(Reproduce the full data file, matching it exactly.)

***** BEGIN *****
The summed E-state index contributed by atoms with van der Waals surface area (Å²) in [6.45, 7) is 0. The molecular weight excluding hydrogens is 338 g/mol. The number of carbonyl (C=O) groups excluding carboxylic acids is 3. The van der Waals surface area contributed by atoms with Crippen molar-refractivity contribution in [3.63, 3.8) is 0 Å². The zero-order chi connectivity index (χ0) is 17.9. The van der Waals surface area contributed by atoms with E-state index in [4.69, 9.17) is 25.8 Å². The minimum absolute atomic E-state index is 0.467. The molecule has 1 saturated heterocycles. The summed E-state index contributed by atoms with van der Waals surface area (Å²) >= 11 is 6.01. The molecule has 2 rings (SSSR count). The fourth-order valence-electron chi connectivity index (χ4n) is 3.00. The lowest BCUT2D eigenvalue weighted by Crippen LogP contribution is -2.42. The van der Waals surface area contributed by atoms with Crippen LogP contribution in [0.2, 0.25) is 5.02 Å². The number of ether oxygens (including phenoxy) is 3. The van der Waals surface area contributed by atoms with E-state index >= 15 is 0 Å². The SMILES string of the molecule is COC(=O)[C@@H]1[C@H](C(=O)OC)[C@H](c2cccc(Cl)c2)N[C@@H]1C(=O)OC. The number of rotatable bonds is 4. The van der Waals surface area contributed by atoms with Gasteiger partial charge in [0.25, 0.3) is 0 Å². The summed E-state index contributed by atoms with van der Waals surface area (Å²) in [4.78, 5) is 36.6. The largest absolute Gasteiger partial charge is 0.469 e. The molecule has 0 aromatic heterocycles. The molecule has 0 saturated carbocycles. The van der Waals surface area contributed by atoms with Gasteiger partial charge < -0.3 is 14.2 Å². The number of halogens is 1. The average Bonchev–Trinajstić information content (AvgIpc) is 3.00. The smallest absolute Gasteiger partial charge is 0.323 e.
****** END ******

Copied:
The summed E-state index contributed by atoms with van der Waals surface area (Å²) in [6.45, 7) is 0. The molecular weight excluding hydrogens is 338 g/mol. The number of carbonyl (C=O) groups excluding carboxylic acids is 3. The van der Waals surface area contributed by atoms with Crippen molar-refractivity contribution in [3.63, 3.8) is 0 Å². The zero-order chi connectivity index (χ0) is 17.9. The van der Waals surface area contributed by atoms with E-state index in [4.69, 9.17) is 25.8 Å². The minimum absolute atomic E-state index is 0.467. The molecule has 1 saturated heterocycles. The summed E-state index contributed by atoms with van der Waals surface area (Å²) >= 11 is 6.01. The molecule has 2 rings (SSSR count). The fourth-order valence-electron chi connectivity index (χ4n) is 3.00. The lowest BCUT2D eigenvalue weighted by Crippen LogP contribution is -2.42. The van der Waals surface area contributed by atoms with Crippen LogP contribution in [0.2, 0.25) is 5.02 Å². The number of ether oxygens (including phenoxy) is 3. The van der Waals surface area contributed by atoms with E-state index >= 15 is 0 Å². The SMILES string of the molecule is COC(=O)[C@@H]1[C@H](C(=O)OC)[C@H](c2cccc(Cl)c2)N[C@@H]1C(=O)OC. The number of rotatable bonds is 4. The van der Waals surface area contributed by atoms with Gasteiger partial charge in [0.25, 0.3) is 0 Å². The summed E-state index contributed by atoms with van der Waals surface area (Å²) in [4.78, 5) is 36.6. The largest absolute Gasteiger partial charge is 0.469 e. The molecule has 0 aromatic heterocycles. The molecule has 0 saturated carbocycles. The van der Waals surface area contributed by atoms with Gasteiger partial charge < -0.3 is 14.2 Å². The number of halogens is 1. The average Bonchev–Trinajstić information content (AvgIpc) is 3.00. The smallest absolute Gasteiger partial charge is 0.323 e.